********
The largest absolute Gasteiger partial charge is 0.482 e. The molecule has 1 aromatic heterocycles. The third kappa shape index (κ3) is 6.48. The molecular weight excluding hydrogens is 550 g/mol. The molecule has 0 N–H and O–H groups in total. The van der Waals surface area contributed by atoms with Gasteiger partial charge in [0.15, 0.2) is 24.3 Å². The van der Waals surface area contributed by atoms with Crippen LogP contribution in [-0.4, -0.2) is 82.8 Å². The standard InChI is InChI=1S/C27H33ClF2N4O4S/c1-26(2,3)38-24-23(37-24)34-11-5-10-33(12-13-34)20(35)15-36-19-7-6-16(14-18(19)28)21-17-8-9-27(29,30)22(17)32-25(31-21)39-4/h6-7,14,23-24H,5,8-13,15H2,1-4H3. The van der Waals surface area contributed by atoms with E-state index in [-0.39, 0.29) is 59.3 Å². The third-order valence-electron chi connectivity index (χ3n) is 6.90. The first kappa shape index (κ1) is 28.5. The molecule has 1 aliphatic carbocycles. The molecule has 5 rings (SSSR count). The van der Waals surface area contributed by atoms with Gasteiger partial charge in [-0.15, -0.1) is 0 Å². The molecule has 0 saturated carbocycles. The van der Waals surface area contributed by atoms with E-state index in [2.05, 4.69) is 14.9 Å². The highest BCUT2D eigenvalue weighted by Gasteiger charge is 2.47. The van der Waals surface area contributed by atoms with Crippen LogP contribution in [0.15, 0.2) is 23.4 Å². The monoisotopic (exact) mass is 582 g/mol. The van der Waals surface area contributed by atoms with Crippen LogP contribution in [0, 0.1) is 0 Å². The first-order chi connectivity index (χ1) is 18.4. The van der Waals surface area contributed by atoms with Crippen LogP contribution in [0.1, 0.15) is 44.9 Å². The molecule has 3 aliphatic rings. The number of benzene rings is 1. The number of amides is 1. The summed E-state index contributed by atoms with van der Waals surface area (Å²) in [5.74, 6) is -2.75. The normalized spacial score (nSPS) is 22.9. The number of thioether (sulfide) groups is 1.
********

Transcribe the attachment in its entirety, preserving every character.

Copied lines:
The largest absolute Gasteiger partial charge is 0.482 e. The molecule has 1 aromatic heterocycles. The third kappa shape index (κ3) is 6.48. The molecular weight excluding hydrogens is 550 g/mol. The molecule has 0 N–H and O–H groups in total. The van der Waals surface area contributed by atoms with Gasteiger partial charge in [0.15, 0.2) is 24.3 Å². The van der Waals surface area contributed by atoms with Crippen LogP contribution in [-0.4, -0.2) is 82.8 Å². The standard InChI is InChI=1S/C27H33ClF2N4O4S/c1-26(2,3)38-24-23(37-24)34-11-5-10-33(12-13-34)20(35)15-36-19-7-6-16(14-18(19)28)21-17-8-9-27(29,30)22(17)32-25(31-21)39-4/h6-7,14,23-24H,5,8-13,15H2,1-4H3. The van der Waals surface area contributed by atoms with E-state index in [-0.39, 0.29) is 59.3 Å². The third-order valence-electron chi connectivity index (χ3n) is 6.90. The first kappa shape index (κ1) is 28.5. The molecule has 1 aliphatic carbocycles. The molecule has 5 rings (SSSR count). The van der Waals surface area contributed by atoms with Gasteiger partial charge in [-0.15, -0.1) is 0 Å². The molecule has 0 saturated carbocycles. The van der Waals surface area contributed by atoms with E-state index in [2.05, 4.69) is 14.9 Å². The highest BCUT2D eigenvalue weighted by Gasteiger charge is 2.47. The van der Waals surface area contributed by atoms with Crippen LogP contribution in [0.15, 0.2) is 23.4 Å². The monoisotopic (exact) mass is 582 g/mol. The van der Waals surface area contributed by atoms with Crippen LogP contribution in [0, 0.1) is 0 Å². The first-order chi connectivity index (χ1) is 18.4. The van der Waals surface area contributed by atoms with Crippen LogP contribution in [0.1, 0.15) is 44.9 Å². The molecule has 3 aliphatic rings. The number of benzene rings is 1. The number of amides is 1. The summed E-state index contributed by atoms with van der Waals surface area (Å²) in [5.74, 6) is -2.75. The normalized spacial score (nSPS) is 22.9. The number of thioether (sulfide) groups is 1.